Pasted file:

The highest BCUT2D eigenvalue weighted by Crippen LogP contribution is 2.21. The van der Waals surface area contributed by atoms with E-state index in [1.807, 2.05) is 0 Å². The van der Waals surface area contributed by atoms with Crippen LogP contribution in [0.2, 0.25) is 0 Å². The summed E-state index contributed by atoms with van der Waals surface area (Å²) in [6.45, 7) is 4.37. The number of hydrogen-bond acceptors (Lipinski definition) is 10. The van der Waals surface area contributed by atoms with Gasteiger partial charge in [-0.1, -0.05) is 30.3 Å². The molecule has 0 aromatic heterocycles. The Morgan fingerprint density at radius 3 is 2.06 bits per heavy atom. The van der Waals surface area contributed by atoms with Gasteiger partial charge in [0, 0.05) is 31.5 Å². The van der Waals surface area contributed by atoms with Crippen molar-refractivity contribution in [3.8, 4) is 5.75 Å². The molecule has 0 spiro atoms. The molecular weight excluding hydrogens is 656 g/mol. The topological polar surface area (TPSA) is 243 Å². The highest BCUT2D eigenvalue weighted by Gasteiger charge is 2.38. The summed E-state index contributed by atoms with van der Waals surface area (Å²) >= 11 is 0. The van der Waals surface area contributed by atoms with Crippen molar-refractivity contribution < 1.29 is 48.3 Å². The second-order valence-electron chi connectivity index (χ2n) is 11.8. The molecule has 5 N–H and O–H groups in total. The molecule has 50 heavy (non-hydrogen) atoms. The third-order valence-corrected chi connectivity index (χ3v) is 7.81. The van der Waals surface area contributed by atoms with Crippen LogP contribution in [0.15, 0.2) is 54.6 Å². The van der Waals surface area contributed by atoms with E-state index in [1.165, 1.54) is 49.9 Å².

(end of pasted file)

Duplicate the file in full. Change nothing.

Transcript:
The highest BCUT2D eigenvalue weighted by Crippen LogP contribution is 2.21. The van der Waals surface area contributed by atoms with E-state index in [1.807, 2.05) is 0 Å². The van der Waals surface area contributed by atoms with Crippen LogP contribution in [0.2, 0.25) is 0 Å². The summed E-state index contributed by atoms with van der Waals surface area (Å²) in [6.45, 7) is 4.37. The number of hydrogen-bond acceptors (Lipinski definition) is 10. The van der Waals surface area contributed by atoms with Gasteiger partial charge in [-0.1, -0.05) is 30.3 Å². The molecule has 0 aromatic heterocycles. The Morgan fingerprint density at radius 3 is 2.06 bits per heavy atom. The van der Waals surface area contributed by atoms with Gasteiger partial charge in [0, 0.05) is 31.5 Å². The van der Waals surface area contributed by atoms with Crippen molar-refractivity contribution in [3.8, 4) is 5.75 Å². The molecule has 0 spiro atoms. The molecular weight excluding hydrogens is 656 g/mol. The topological polar surface area (TPSA) is 243 Å². The highest BCUT2D eigenvalue weighted by Gasteiger charge is 2.38. The summed E-state index contributed by atoms with van der Waals surface area (Å²) >= 11 is 0. The van der Waals surface area contributed by atoms with Crippen molar-refractivity contribution < 1.29 is 48.3 Å². The second-order valence-electron chi connectivity index (χ2n) is 11.8. The molecule has 5 N–H and O–H groups in total. The molecule has 50 heavy (non-hydrogen) atoms. The third-order valence-corrected chi connectivity index (χ3v) is 7.81. The van der Waals surface area contributed by atoms with Crippen LogP contribution in [0.15, 0.2) is 54.6 Å². The van der Waals surface area contributed by atoms with E-state index in [1.165, 1.54) is 49.9 Å².